A guide to what we’ve done to get ourselves here and then what we’re doing to get ourselves out. Here’s hoping for happy endings
Saturday, October 24, 2009
THE EDUCATION OF EMMY
This really came as no surprise but Madison was named by Children’sHealth as the second best place to raise a kid and since we have one we were pretty excited about the announcement. Not everyone has the opportunity we had in starting over. We didn’t have many choices. My family lived in Madison, all of them. Our move was going to be to Madison or to…Madison. So when Children’sHealth announced on the “Today Show” that Madison was second on its list of best places to raise a kid, we were very happy with the cards we were forced into playing. With criteria like childhood obesity, air quality, education, cultural opportunities and the number of fast food restaurants per capita, raising Emmy here was going to provide us with a better set of tools for helping a thirteen year old. Of course we had already known about many of these advantages. One, in particular, we had seen up close and personal was education. My sister, Ebby, has taught kindergarten for over twenty years in the Madison school system and has been at the forefront of some of the more progressive programs initiated into the system. She was named Madison teacher of the year, she has been at the forefront of new teaching methods and she waged a petition with the board of education to allow her to bring her dog to school as a teaching aide. She also created an outdoor forest in the interior courtyard of her school as a year round nature preserve. The school, itself, is a vintage example of the arts and crafts movement of the 1920’s with built-in bookcases and a fireplace tiled with a Jack and Jill nursery rhyme. Parents from outside her district regularly petition to get their child enrolled in my sister's class. Earlier in the year we watched her kids build a three-dimensional town out of old cardboard boxes and clay and then gasped in horror as she set a home on fire because they forgot to build a firehouse in their make-believe village. It was a small lesson in observation and in what makes a town.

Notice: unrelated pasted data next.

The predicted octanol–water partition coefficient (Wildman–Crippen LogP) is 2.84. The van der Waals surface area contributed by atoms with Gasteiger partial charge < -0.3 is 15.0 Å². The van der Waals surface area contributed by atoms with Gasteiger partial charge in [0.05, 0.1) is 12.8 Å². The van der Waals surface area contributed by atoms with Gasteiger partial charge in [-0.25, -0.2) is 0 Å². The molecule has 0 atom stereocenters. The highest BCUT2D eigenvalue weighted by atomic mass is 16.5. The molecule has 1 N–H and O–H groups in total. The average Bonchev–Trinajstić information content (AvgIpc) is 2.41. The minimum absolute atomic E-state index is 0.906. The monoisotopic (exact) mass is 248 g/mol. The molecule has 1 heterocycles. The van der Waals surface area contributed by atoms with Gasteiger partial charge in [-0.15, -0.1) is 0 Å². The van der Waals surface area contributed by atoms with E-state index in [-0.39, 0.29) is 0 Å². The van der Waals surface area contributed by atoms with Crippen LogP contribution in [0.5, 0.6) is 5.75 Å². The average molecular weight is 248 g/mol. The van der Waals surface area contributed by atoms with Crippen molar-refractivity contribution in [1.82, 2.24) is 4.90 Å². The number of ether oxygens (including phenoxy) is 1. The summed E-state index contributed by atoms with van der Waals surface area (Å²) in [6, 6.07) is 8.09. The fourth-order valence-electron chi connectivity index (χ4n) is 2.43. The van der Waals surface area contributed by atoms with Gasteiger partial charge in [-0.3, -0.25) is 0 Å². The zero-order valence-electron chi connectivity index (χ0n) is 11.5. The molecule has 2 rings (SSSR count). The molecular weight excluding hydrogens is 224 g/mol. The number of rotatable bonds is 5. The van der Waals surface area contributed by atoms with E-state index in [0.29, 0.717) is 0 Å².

For Emmy, her school placement did not happen by chance. Prior to moving to Madison we investigated all of the available schools in the area. Unfortunately, the middle school in the district my mom's house was in did not show up with rave reviews. It was a troubled school with a transient student body. One district over was a middle school rated one of the top 200 middle schools in the country but we weren’t sure how we could get her in on such short notice. What we decided on was the middle school that her cousins were going to attend. This was a much easier fix for us. We found a way around residency requirements by assigning my sister co-guardianship of Emmy. This gave Emmy the entry into her new school. Emmy’s school is one of the newer schools in the area and was built as a green, energy efficient edifice. This is so Madison. The building is so efficient it takes less than eighteen cents per day to run the heat and electricity for the entire school. Chalk that up to Scandinavian penny pinching ingenuity. Top this off with the fact that Emmy loves every one of her classes and teachers and I think we hit an educational home run.
If you have kids, make sure you know what the educational system looks like in your new city. Don’t assume you don’t have any choices. Many schools offer open enrollment for kids outside their districts and there are usually ways of bending the rules if you really want to dig deep enough.